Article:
Serious-minded people — rational adults — do not believe in magic… or so we are led to believe. To suggest that magic is in any sense real is often to disqualify one’s ideas from consideration. Even those who believe in burning bushes and talking snakes would likely be offended at the suggestion that what they believe in is magic. The phrase ‘magical thinking‘ is used for a variety of common logical fallacies and mistaken ways of thinking. The belief may be considered natural in children but almost pathological in adults. Belief in magic is amongst the ‘childish things‘ that we are supposed to shed. And, indeed, most do shed the belief but I suspect they do it because it is expected of them rather than through any carefully considered decision or gathering of evidence. As children the world is overflowing with magic but as adults we collectively pretend the world is more of a machine than an animal, more of an object than a subject, something to dominate rather than revere.
So am I suggesting that magic might be real? Well, I want you to keep reading and so, for moment, I’ll need to keep those cards close to the vest. But it wouldn’t be unreasonable to suspect that something may be up my sleeve.
Much like asking if God exists, the answer hinges almost entirely on the definitions being employed. He or she who defines the terms will surely win the debate. A world full of magic may look identical to a world completely void of magic if interlocutors are employing the term in radically different ways. Likewise, even the most zealous of atheists may happily concede that gods exist provided certain definitions. The assertion that ‘there is no god’ is often made within the context of traditional Western theism; stepping outside that context toward a radically different understanding of what is meant by ‘god’ makes for a significantly different conversation and different possibilities.
Returning to magic, consider the following dialogue from Richard Linklater’s recent film Boyhood:
Mason: Dad, there’s no, like, real magic in the world, right?
Father: What do you mean?
M: You know, like elves and stuff… people just made that stuff up.
F: Well, I don’t know, what makes you think that elves are any more magical than something like a whale, you know what I mean? What if I were to tell you a story about how underneath the ocean was this giant sea mammal that used sonar and sang songs… and it was so big that its heart was the size of a car and you could crawl through the arteries? I mean you’d think that was pretty magical, right?
The confusion is created by incorporating the idea of the supernatural into the very definition of magic. Many standard dictionary definitions will include the idea of the supernatural but this is not helpful; indeed, it’s a trap. It means that if something is part of the natural world that it is not, as a matter of definition, magical. We already know (or assume) that there is no magic in nature. So, for example, we know whales aren’t magical because we can go out and observe them or convert them into oil for lamps. Magic is supposed to be more elusive.
Anselm argued one need only to adequately understand the concept of God in order to know, with certainty, that He exists. For Anselm, God was ‘that than which nothing greater could be conceived’. To trace the consequences of this definition meant that God necessarily exists. If you are thinking of a being that is perfect in every way but lacks existence then you not thinking about God; you are not thinking about ‘that than which nothing greater could be conceived’. Anselm thought that to exist would certainly be greater than to not exist.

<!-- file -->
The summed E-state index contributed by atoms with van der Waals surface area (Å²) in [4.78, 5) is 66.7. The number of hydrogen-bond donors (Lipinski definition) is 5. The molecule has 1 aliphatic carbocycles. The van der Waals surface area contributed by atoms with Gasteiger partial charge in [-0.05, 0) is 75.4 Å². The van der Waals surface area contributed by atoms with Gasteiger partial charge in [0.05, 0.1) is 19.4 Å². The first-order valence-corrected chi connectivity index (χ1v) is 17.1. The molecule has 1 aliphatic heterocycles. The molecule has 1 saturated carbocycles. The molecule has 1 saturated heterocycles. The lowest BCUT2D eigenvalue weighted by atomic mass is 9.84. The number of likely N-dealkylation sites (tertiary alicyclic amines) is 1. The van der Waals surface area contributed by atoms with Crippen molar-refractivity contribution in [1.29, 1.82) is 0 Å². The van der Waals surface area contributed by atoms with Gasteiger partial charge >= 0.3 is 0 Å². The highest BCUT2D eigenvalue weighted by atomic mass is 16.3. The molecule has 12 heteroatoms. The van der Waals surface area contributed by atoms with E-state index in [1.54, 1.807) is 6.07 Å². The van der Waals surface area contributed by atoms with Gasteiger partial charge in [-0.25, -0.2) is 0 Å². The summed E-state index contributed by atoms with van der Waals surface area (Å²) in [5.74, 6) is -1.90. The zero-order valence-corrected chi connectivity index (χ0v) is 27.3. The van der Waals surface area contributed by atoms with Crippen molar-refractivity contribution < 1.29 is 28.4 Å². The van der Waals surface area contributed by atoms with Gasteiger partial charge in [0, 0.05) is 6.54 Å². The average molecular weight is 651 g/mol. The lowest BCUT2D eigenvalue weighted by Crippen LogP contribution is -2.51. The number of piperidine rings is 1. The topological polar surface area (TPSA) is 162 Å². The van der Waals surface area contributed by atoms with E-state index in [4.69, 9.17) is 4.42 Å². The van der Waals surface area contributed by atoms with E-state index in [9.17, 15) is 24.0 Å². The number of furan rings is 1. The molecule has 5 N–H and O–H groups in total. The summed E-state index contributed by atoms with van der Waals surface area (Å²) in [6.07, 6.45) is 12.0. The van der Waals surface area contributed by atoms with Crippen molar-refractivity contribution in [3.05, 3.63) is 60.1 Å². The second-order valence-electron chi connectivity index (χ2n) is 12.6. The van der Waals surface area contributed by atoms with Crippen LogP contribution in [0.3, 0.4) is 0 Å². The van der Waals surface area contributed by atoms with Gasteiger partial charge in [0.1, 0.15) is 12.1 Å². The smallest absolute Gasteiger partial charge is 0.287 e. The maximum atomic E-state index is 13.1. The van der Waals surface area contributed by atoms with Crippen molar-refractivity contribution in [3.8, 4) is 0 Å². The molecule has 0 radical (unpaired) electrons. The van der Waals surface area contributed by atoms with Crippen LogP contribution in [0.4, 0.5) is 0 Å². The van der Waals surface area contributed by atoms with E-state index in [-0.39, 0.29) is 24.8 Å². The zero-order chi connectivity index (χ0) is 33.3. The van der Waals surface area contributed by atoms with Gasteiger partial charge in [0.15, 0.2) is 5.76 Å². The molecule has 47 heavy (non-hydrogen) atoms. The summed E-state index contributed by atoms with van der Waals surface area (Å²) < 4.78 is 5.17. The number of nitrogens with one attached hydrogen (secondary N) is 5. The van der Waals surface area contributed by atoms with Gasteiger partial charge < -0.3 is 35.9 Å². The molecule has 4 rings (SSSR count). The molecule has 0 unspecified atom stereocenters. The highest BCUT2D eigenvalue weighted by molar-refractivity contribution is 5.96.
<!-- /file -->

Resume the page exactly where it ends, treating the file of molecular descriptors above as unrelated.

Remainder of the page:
And yet Anselm’s Ontological Argument is not very convincing and is widely considered to be inadequate. The generally identified flaw was initially provided by Kant who pointed out that existence is not appropriately described as a characteristic or a perfection.
We ought not incorporate existence or (non-existence) into our definitions.
Returning to the natural world, Robin Wall Kimmerer in Braiding Sweetgrass writes:
‘The very facts of the world are a poem. Light is turned to sugar. Salamanders find their way to ancestral ponds following magnetic lines radiating from the earth. The saliva of grazing buffalo causes the grass to grow taller. Tobacco seeds germinate when they smell smoke. Microbes in industrial waste can destroy mercury. Aren’t these stories we should all know?’ (Kimmerer 345)
While not explicitly about magic, Kimmerer breaks down the wall that many of us have erected in our minds that divides poems from facts. The former are often treated as fluffy and frivolous while the latter are regarded as solid, dependable, and gathered through the hard work of trained professionals. We entertain ourselves with poems and build spaceships with facts. But the divide is artificial and the characterisations of what can be found on each side nothing but stereotypes and superstitions serving to convince us that the divide makes sense, that it needs to be there, that something must be one or the other and not both.
So who is really guilty of the sleight-of-hand when answering this question about magic? No one and everyone.
Whether there is magic in the world is, on a certain level, purely a matter of definition. For most of my life I have defined magic out of existence. It is only in recent years that I have been finding it everywhere as a ubiquitous part of everyday life: as mundane and as exciting as the air.
Ian Erik Smith lives in Eugene, Oregon. His academic background is in philosophy and his writing has appeared in Fifth Estate, Philosophy Now, the Journal of Critical Animal Studies, and the recently released volume Animals and War: Confronting the Military-Animal Industrial Complex. He blogs at uncivilizedanimals.wordpress.com
Image © Karen Snyder